Moon

Moon

Artist Questionnaire, Museum of Modern Art, New York

December 11, 1961

Topically this piece may have something to do with Man’s intrusion on Orb Moon—an heraldic stele, so to speak, but a definite statement is out of keeping with the times, therefore let it stand as "A Formal Study in Wood, Gesso and Iron." The technique, if successful, is that happy transmutation of the Lost into the Found, Junk into Art, the Neglected into the Wanted, the Unloved into the Loved, Dross into Gold, hence: ALCHEMY, what Man has been looking for as long as for God, which—BEWARE—in Mr. Canaday’s sagacious words is unmistakably Foolsgold. Otherwise the technique might be described as "latter-day craft on early-day craft." This piece is the major one of my constructions from the Winter of 1960–61, although probably of parallel standing to "The Marine Works" from the same period and exhibited in the same initial show, and fully representative of a body of about twenty assemblages. It is, and is very neatly divorced from several thousand years of accumulated art tradition and point of view. Dada is a very distant relative and the New York Building Boom the Father-of-it-All.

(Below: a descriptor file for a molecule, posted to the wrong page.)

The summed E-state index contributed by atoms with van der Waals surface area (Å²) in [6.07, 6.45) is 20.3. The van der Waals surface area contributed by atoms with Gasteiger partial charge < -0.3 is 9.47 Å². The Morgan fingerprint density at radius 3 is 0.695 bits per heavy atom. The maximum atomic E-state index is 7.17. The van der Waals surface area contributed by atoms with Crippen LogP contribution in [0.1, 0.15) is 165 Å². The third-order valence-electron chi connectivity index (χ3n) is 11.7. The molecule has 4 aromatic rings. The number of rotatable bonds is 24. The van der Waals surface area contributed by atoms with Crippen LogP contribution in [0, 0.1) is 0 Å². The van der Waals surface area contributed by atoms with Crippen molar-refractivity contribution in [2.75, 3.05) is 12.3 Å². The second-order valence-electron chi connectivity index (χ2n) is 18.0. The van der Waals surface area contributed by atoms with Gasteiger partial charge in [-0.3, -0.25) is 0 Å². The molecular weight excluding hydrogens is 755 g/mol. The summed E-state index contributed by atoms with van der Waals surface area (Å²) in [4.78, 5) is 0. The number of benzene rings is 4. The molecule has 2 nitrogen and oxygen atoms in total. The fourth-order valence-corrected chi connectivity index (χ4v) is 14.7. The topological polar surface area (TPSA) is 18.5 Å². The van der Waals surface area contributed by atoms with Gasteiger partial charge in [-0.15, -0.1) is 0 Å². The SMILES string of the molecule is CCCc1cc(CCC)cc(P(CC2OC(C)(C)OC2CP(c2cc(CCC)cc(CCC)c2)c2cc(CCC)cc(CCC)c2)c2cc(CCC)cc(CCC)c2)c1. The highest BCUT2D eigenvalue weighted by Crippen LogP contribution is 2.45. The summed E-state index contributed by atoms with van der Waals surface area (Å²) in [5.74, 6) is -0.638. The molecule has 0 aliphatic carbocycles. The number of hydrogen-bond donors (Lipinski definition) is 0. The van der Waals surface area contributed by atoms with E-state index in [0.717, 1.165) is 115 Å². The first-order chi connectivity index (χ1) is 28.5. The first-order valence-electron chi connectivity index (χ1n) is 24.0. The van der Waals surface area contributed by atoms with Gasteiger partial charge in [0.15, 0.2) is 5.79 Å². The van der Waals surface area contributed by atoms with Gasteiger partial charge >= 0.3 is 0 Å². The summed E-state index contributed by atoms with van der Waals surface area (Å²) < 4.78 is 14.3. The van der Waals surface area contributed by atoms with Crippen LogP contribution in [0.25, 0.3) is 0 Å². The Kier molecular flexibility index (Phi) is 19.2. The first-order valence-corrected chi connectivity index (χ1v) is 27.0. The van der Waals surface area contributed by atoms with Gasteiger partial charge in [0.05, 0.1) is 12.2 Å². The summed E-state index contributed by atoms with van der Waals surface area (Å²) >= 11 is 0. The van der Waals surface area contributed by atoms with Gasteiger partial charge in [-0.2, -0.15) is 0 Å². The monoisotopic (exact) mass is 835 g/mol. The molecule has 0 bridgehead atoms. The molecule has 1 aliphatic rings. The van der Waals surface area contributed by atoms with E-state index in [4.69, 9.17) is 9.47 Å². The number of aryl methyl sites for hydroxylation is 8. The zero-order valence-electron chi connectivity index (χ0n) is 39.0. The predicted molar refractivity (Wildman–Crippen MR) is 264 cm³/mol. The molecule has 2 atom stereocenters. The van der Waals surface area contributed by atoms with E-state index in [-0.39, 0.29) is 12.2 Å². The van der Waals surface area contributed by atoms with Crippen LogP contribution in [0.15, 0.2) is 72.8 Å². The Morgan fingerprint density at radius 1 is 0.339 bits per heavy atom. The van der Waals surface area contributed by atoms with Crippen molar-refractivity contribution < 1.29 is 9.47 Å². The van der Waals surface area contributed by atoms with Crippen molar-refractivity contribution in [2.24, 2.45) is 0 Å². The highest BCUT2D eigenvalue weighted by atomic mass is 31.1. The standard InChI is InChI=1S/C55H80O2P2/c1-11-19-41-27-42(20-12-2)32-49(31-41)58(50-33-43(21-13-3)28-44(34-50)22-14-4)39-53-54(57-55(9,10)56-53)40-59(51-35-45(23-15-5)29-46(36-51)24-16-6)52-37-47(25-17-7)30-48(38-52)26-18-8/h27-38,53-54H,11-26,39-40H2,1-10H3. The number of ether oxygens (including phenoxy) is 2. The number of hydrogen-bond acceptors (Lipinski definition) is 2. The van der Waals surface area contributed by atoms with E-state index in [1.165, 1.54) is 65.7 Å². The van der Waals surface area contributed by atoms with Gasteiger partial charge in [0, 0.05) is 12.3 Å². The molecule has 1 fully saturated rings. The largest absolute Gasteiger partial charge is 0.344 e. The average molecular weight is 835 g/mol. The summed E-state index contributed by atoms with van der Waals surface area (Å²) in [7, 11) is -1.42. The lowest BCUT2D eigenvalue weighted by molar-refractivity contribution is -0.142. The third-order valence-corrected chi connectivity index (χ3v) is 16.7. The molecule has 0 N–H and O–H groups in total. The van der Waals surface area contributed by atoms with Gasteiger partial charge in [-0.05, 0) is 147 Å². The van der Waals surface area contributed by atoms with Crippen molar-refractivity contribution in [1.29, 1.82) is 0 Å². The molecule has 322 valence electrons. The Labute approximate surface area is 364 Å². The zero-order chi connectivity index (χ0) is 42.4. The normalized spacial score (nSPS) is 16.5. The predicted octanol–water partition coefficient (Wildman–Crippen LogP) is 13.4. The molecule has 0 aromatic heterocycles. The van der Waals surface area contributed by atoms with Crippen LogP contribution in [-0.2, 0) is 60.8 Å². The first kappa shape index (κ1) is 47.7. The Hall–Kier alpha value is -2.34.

The Beware-Danger American Dream #4

The Beware-Danger American Dream #4

Artist Questionnaire, Hirshhorn Museum and Sculpture Garden

1963

THE AMERICAN DREAM is an ongoing series of paintings begun in 1960 and which became the artist’s first major canvas to be sold and the purchaser was the Museum of Modern Art. Obviously the fourth in the series the “BEWARE DANGER” designation comes from the very nature of the number “4” itself, which in the scale of man’s life from one to ten, indicates adolesence [sic] and a reference to road signs which signal “Danger” via these colors. Here there is also the oblique reference to the German Nazi flag which heralded great “danger” to all mankind, not only in the colors, but in the very configuration of the four “4”s when arranged in this manner, greatly suggesting the swastika. The impact of the Second World War on America is, of course, a matter of history.

Coenties Slip

Coenties Slip

Artist Statement

1963

Robert Indiana's The Electric EAT sculpture, Polychrome aluminum, stainless steel, and light bulbs

Artist Statement

1963